How to Grow Cilantro Indoors for Fresh Herbs Year Round
Add some summery flavor to your windowsill with indoor cilantro.
Anyone with a greenish thumb and a taste for fresh herbs should try their hand at growing cilantro. The entire plant—from seed to sprout, leaf, and flower—is edible. Cilantro is tasty as a microgreen, or you can let it grow to maturity for a pungent harvest. And for many gardeners, the herb grows better indoors than out. So if you’re looking for a good candidate to plant in your window herb garden, consider cilantro. Coming up, learn how to grow cilantro from seed.
BEFORE YOU BEGIN
Cilantro is a cool-season plant that, once harvested, does not grow back quickly. For a steady supply of fresh cilantro, plant a few seeds every week or two.
The following instructions show how to plant cilantro seeds to grow mature plants. Those who wish to grow cilantro microgreens should replace standard plant pots with an open plastic grower’s tray (not divided into cells), scatter the seeds over the entire surface of the soil, and press the seeds into the soil without covering them.
An alternative method for growing full sized cilantro plants is to make rooted cuttings from existing plants. This can be a helpful way to ensure a steady supply of cilantro. Since this method requires you to have starter plants, please continue reading.
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STEP 1: Choose where to grow cilantro indoors.
Cilantro is a sun-loving plant that will suffer in inadequate light. For best results, choose a very sunny indoor location, such as an unobstructed south-facing window. Cilantro also grows well under bright grow lights. If you do not have a sunny window, use a broad spectrum LED, HID, or fluorescent grow light to ensure that your plant can properly photosynthesize. Many indoor herb gardens come equipped with lights.
STEP 2: Plant cilantro seeds.
Place the seeds in a small bowl and cover them with cool water. Letting them soak for up to 24 hours prior to planting helps to speed up germination. Drain the seeds just prior to planting.
You can grow cilantro in a pot. Choose one about 8 inches in diameter for one plant or a 12-inch size for a group of three plants. Premoisten the potting mix and fill the container(s) to within 1.5 inches of the pot rim. Gently firm the soil to eliminate any air pockets.
Plant the seeds a 1/4 inch deep. Place three seeds in a 1-inch triangle near the center of each 8-inch pot. Or, if you are using a 12-inch pot, make three 1-inch seed triangles spaced evenly around the center of the pot. Cover lightly with additional soil and lightly mist the soil surface.
When the seedlings produce their second sets of leaves, thin to the strongest plant in each triangle. You can use the thinnings for flavoring as you would full-grown cilantro.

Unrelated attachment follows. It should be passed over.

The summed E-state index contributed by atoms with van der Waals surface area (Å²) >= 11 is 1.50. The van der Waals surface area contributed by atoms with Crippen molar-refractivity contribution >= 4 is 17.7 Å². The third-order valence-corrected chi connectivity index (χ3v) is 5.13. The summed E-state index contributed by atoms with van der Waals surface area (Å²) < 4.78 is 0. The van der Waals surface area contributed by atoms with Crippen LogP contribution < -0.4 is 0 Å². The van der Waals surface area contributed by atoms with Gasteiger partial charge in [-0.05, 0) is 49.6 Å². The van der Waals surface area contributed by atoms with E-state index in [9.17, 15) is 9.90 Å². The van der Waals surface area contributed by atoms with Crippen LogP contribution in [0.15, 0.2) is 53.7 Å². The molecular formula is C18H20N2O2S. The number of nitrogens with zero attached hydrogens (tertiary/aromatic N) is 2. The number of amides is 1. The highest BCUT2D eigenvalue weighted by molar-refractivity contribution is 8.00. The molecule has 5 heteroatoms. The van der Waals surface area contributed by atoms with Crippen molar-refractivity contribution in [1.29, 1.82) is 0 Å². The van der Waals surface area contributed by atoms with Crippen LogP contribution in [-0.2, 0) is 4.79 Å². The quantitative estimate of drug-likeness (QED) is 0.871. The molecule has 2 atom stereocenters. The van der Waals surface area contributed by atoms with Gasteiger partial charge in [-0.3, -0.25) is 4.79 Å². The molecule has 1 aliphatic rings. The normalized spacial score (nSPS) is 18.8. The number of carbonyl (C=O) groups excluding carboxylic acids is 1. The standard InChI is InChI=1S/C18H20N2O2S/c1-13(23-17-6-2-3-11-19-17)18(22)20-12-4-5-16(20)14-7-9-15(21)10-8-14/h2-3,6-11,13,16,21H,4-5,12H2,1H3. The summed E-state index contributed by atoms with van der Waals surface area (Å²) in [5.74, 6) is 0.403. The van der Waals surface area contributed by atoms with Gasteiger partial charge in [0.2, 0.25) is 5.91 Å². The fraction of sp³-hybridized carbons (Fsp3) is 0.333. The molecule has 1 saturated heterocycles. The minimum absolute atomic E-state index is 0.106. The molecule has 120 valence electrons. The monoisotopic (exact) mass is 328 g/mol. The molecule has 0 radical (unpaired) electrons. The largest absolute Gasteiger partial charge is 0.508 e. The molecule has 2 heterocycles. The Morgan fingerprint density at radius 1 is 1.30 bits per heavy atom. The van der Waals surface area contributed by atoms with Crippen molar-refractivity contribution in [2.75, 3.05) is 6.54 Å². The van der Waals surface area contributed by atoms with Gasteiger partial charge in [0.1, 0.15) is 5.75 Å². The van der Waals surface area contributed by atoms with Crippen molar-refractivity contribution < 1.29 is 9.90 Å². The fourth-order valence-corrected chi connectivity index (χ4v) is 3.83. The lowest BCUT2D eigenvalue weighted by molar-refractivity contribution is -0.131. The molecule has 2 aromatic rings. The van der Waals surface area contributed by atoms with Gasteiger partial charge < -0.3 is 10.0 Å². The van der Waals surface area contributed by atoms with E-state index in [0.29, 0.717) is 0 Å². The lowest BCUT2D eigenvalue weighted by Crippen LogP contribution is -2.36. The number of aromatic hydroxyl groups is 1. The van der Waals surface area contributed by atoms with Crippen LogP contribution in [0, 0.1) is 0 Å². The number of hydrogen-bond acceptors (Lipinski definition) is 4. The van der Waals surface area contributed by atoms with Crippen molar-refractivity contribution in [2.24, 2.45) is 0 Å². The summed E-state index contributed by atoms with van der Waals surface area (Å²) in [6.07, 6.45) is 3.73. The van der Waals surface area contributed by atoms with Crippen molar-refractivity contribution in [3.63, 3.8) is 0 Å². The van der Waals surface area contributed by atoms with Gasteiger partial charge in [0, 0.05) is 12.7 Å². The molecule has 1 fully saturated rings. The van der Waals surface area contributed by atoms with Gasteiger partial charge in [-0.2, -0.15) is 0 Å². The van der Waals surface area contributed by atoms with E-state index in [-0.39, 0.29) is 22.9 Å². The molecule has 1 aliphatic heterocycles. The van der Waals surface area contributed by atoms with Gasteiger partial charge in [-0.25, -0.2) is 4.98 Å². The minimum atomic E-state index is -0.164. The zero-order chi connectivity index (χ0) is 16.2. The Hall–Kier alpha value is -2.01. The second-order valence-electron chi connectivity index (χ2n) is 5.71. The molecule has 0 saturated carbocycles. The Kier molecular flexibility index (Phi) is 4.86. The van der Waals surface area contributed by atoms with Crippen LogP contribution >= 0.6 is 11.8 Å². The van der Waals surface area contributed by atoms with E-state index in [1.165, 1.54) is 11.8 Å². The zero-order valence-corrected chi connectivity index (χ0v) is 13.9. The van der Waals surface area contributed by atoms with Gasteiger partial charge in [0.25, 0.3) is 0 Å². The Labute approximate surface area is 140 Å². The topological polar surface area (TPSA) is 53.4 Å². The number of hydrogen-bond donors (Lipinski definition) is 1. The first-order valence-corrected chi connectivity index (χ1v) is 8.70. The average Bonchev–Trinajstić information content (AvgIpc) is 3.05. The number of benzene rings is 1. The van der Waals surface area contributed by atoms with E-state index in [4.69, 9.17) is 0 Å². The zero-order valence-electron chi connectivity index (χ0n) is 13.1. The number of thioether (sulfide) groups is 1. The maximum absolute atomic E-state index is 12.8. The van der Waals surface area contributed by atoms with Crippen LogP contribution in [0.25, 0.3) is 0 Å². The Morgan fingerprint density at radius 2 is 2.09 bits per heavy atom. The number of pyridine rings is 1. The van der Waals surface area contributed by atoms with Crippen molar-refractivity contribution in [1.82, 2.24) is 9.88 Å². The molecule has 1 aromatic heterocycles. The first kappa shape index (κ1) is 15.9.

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STEP 3: Give cilantro consistent water and temperature.
Place your cilantro pots in a sunny, warm area that stays above 70 degrees Fahrenheit until the seeds germinate. After germination, the plants will grow well in temperatures ranging between 50 and 80 degrees. This cool-season herb is very tolerant of lower temperatures, even below freezing, but excessive heat above 85 degrees will cause it to bolt or flower.
Keep the soil evenly moist, but not soggy. Check the water every 2 or 3 days by sticking your finger into the soil. If the soil is moist at the depth of your first knuckle, you need not water. When this upper soil layer is dry, water well and let the excess drain away freely. Do not allow water to stand in the plant saucer.
Humidity is not a critical factor for cilantro. Average indoor humidity is adequate.
STEP 4: Provide the right light and fertilizer.
Cilantro plants need adequate sunlight to perform photosynthesis. Four hours of direct sunlight is the bare minimum, but the reduced intensity of fall, winter, and spring sunlight shining through windows may not be enough. If the plant color is pale green instead of deep green, adding grow lights will help.
Place grow lights directly above the foliage, within 2 or 3 inches. Twelve hours of supplemental light per day should be enough to keep the plant healthy.
Feed cilantro regularly with general purpose liquid plant food. Dilute it according to the manufacturer’s directions for weekly feeding. Use the liquid plant food in place of plain water once a week.
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STEP 5: Harvest indoor cilantro.
Cilantro can be used any time after germination, but is generally considered “ready to harvest” at 5 to 7 weeks of age. Lightly cut back a few outer leaves at a time when they reach 4 to 6 inches long, or harvest entire plants all at once. The nice thing about growing cilantro indoors is that it does not take up refrigerator space. You can pick exactly the amount needed at the moment and let the rest continue growing.
Once you know how to care for cilantro, growing cilantro indoors is a fun and easy way to exercise your green thumb while enjoying the flavor and fragrance of the fresh herb year round. It only takes a little space in a sunny windowsill, and the plants grow well without excessive coddling. Your consistently comfortable, climate-controlled home will be just what this plant needs to produce a bounty of deliciousness.